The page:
Even though it seems that certain third-party software developers have been reluctant to send out new titles for the Nintendo Switch, a release date for The World Ends With You: Final Remix has finally been set. A port of the original Nintendo DS title was announced back in January, though information about the exact time of the release was sketchy at that point.
Japanese gamers will be free to purchase the game on September 27. They’ll have the opportunity to splurge on a special collector’s edition from the Square Enix store that comes with a variety of bonus items.
An art book, stylus pen and a tin badge sticker set are among the goodies bundled with the actual software itself. Perhaps most interesting is the fact that in spite of the push toward digital distribution, those who order the special edition will receive a mini soundtrack CD as well as the game for the Nintendo Switch.
Rather than making a straight port, Square Enix has opted to include new members of the Reapers organization from the original game as well as a new scenario in addition to older content. The background music has been revamped as well with new arrangements by Ishimoto Takeharu. Players will have the option to switch between the original and arranged soundtracks with an in-game menu.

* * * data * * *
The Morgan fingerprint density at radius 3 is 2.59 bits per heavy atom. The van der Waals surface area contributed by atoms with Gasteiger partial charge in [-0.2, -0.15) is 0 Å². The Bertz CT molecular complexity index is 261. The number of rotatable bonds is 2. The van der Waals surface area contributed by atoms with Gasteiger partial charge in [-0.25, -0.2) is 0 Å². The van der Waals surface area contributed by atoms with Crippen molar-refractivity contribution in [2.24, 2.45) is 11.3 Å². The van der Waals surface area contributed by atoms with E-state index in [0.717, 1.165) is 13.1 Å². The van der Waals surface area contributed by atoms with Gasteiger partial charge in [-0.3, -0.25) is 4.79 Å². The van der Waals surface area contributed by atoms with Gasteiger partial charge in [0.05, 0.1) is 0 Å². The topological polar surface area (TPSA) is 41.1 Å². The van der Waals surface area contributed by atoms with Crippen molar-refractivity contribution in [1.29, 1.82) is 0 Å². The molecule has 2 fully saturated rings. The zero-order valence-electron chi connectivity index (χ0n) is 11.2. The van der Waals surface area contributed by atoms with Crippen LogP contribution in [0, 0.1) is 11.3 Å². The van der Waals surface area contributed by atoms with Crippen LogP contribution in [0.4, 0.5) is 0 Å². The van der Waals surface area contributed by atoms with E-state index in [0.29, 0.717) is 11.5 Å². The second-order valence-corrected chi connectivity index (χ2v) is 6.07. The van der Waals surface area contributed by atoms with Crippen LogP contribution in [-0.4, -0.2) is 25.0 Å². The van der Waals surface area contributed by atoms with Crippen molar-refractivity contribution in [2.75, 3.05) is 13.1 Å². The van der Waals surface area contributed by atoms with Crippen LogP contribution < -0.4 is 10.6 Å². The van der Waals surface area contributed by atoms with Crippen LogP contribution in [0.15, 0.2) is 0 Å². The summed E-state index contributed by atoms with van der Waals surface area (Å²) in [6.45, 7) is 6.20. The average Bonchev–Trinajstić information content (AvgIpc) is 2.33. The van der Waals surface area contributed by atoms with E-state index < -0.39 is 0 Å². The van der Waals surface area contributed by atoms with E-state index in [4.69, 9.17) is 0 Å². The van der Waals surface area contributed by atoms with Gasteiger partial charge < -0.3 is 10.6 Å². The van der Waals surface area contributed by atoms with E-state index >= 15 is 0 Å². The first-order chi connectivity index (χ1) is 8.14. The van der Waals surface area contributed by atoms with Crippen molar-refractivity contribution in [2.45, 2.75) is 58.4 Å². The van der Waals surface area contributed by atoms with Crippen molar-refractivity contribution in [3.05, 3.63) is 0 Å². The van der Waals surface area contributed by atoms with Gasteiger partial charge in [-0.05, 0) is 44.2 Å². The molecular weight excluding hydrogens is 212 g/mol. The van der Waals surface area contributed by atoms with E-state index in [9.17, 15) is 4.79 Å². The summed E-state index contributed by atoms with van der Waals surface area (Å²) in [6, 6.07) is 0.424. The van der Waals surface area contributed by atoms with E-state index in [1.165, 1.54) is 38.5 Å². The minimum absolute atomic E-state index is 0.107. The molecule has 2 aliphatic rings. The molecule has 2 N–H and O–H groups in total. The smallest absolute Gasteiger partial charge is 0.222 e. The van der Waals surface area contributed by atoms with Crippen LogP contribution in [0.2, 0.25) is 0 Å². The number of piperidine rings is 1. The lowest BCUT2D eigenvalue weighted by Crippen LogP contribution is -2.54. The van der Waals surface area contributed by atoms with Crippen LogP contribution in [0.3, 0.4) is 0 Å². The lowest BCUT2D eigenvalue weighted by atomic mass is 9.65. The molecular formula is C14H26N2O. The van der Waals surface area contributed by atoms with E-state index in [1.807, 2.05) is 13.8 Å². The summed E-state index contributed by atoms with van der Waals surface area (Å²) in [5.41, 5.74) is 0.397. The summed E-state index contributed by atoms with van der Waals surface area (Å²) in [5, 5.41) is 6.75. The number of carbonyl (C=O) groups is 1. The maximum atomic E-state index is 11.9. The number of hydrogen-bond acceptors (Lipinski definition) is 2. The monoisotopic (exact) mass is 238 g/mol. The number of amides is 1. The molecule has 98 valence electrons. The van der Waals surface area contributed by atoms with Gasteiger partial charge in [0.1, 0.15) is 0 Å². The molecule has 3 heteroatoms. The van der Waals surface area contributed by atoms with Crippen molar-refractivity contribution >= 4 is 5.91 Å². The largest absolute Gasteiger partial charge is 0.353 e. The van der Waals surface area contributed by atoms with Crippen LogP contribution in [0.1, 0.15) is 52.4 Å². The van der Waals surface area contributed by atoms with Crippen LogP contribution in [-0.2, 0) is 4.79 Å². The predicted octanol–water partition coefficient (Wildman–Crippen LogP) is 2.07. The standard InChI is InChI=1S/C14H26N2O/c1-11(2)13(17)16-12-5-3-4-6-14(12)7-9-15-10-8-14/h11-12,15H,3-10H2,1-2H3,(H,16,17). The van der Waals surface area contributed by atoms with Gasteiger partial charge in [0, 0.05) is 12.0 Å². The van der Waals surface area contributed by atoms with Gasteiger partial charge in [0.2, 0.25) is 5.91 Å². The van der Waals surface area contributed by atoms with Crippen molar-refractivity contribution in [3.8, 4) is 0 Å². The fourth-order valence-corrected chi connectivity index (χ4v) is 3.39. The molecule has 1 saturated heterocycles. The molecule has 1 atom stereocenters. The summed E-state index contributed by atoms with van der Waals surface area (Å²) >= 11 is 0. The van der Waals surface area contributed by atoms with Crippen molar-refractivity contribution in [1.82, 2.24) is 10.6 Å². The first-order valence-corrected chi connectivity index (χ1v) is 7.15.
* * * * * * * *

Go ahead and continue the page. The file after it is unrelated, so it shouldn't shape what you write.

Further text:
Making a straight port would have been relatively difficult because of the drastic differences in control schemes. When hardware engineers moved from working on the DS line to the Nintendo Switch, they obviously had to change quite a bit of firmware to better support the gesture-based and rotational control scheme that Switch equipment uses.
In the process, older user interfaces have had to undergo some fairly big changes. Joy-Con and touch controls will both be fully supported by the game, which might have been the only way to preserve some of the Nintendo DS’ original stylus-based scheme.
No news services are yet claiming that a Western international version of Final Remix is on its way, but that’s a possibility if the game sells well enough in Japan. This isn’t the only method used to determine what software will get localized for worldwide Switch owners, but it could serve as a good barometer for whether or not the game will get marketed elsewhere.